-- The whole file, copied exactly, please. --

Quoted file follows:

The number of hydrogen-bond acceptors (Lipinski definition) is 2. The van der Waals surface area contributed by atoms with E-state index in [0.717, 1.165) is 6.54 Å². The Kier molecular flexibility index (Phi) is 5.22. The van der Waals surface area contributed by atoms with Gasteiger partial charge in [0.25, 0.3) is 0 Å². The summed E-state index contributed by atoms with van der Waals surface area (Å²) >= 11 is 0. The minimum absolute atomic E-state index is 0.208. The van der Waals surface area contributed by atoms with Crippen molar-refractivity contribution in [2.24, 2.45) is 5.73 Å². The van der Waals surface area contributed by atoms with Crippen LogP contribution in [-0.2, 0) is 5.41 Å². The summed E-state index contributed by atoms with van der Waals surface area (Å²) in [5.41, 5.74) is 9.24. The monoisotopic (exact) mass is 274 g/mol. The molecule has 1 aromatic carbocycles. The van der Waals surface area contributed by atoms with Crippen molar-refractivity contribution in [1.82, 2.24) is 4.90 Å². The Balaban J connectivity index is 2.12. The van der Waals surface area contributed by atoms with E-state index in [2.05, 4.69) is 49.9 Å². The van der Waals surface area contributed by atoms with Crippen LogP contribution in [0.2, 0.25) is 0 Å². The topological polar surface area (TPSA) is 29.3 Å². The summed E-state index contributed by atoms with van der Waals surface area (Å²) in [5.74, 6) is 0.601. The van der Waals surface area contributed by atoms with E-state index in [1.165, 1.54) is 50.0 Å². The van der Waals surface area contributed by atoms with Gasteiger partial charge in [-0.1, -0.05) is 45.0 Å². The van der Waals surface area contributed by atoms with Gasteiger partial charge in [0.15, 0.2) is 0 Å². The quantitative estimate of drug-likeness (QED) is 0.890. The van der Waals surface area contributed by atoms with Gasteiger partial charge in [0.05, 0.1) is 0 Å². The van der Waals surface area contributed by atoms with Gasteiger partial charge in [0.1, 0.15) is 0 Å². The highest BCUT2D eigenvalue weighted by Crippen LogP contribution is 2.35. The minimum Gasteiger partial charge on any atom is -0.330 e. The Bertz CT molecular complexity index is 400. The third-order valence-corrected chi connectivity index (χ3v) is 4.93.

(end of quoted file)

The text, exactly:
The number of hydrogen-bond acceptors (Lipinski definition) is 2. The van der Waals surface area contributed by atoms with E-state index in [0.717, 1.165) is 6.54 Å². The Kier molecular flexibility index (Phi) is 5.22. The van der Waals surface area contributed by atoms with Gasteiger partial charge in [0.25, 0.3) is 0 Å². The summed E-state index contributed by atoms with van der Waals surface area (Å²) >= 11 is 0. The minimum absolute atomic E-state index is 0.208. The van der Waals surface area contributed by atoms with Crippen molar-refractivity contribution in [2.24, 2.45) is 5.73 Å². The van der Waals surface area contributed by atoms with Crippen LogP contribution in [-0.2, 0) is 5.41 Å². The summed E-state index contributed by atoms with van der Waals surface area (Å²) in [5.41, 5.74) is 9.24. The monoisotopic (exact) mass is 274 g/mol. The molecule has 1 aromatic carbocycles. The van der Waals surface area contributed by atoms with Crippen molar-refractivity contribution in [1.82, 2.24) is 4.90 Å². The Balaban J connectivity index is 2.12. The van der Waals surface area contributed by atoms with E-state index in [2.05, 4.69) is 49.9 Å². The van der Waals surface area contributed by atoms with Crippen LogP contribution in [0.2, 0.25) is 0 Å². The topological polar surface area (TPSA) is 29.3 Å². The summed E-state index contributed by atoms with van der Waals surface area (Å²) in [5.74, 6) is 0.601. The van der Waals surface area contributed by atoms with E-state index in [1.165, 1.54) is 50.0 Å². The van der Waals surface area contributed by atoms with Gasteiger partial charge in [-0.1, -0.05) is 45.0 Å². The van der Waals surface area contributed by atoms with Gasteiger partial charge in [0.15, 0.2) is 0 Å². The quantitative estimate of drug-likeness (QED) is 0.890. The van der Waals surface area contributed by atoms with Gasteiger partial charge in [0.05, 0.1) is 0 Å². The van der Waals surface area contributed by atoms with Gasteiger partial charge in [0.1, 0.15) is 0 Å². The highest BCUT2D eigenvalue weighted by Crippen LogP contribution is 2.35. The minimum Gasteiger partial charge on any atom is -0.330 e. The Bertz CT molecular complexity index is 400. The third-order valence-corrected chi connectivity index (χ3v) is 4.93.